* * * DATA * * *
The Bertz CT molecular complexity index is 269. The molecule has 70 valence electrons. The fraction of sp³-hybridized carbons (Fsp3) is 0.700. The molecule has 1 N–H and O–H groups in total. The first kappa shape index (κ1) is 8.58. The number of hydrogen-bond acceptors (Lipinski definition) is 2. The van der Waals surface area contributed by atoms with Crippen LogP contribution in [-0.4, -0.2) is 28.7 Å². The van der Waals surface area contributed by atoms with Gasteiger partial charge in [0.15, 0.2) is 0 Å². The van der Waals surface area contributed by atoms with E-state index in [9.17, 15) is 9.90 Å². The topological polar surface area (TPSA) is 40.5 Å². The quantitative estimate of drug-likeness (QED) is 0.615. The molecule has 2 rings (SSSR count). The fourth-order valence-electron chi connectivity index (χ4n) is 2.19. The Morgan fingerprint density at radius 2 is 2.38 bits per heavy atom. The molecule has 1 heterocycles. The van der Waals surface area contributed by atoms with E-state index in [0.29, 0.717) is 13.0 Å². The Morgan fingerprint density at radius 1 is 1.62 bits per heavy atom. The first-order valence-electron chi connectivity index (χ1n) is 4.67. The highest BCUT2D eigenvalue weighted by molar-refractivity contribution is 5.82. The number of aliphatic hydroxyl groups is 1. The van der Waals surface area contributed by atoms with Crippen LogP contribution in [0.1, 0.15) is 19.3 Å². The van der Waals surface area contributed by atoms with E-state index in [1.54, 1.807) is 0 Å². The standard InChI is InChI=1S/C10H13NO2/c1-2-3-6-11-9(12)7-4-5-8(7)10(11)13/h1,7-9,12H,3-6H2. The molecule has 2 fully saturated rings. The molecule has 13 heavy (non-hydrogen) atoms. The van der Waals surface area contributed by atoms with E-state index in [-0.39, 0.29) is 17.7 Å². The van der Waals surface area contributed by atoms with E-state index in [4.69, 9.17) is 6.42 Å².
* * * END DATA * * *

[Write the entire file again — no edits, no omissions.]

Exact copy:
The Bertz CT molecular complexity index is 269. The molecule has 70 valence electrons. The fraction of sp³-hybridized carbons (Fsp3) is 0.700. The molecule has 1 N–H and O–H groups in total. The first kappa shape index (κ1) is 8.58. The number of hydrogen-bond acceptors (Lipinski definition) is 2. The van der Waals surface area contributed by atoms with Crippen LogP contribution in [-0.4, -0.2) is 28.7 Å². The van der Waals surface area contributed by atoms with Gasteiger partial charge in [0.15, 0.2) is 0 Å². The van der Waals surface area contributed by atoms with E-state index in [9.17, 15) is 9.90 Å². The topological polar surface area (TPSA) is 40.5 Å². The quantitative estimate of drug-likeness (QED) is 0.615. The molecule has 2 rings (SSSR count). The fourth-order valence-electron chi connectivity index (χ4n) is 2.19. The Morgan fingerprint density at radius 2 is 2.38 bits per heavy atom. The molecule has 1 heterocycles. The van der Waals surface area contributed by atoms with E-state index in [0.29, 0.717) is 13.0 Å². The Morgan fingerprint density at radius 1 is 1.62 bits per heavy atom. The first-order valence-electron chi connectivity index (χ1n) is 4.67. The highest BCUT2D eigenvalue weighted by molar-refractivity contribution is 5.82. The number of aliphatic hydroxyl groups is 1. The van der Waals surface area contributed by atoms with Crippen LogP contribution in [0.1, 0.15) is 19.3 Å². The van der Waals surface area contributed by atoms with E-state index in [1.54, 1.807) is 0 Å². The standard InChI is InChI=1S/C10H13NO2/c1-2-3-6-11-9(12)7-4-5-8(7)10(11)13/h1,7-9,12H,3-6H2. The molecule has 2 fully saturated rings. The molecule has 13 heavy (non-hydrogen) atoms. The van der Waals surface area contributed by atoms with E-state index in [-0.39, 0.29) is 17.7 Å². The van der Waals surface area contributed by atoms with E-state index in [4.69, 9.17) is 6.42 Å².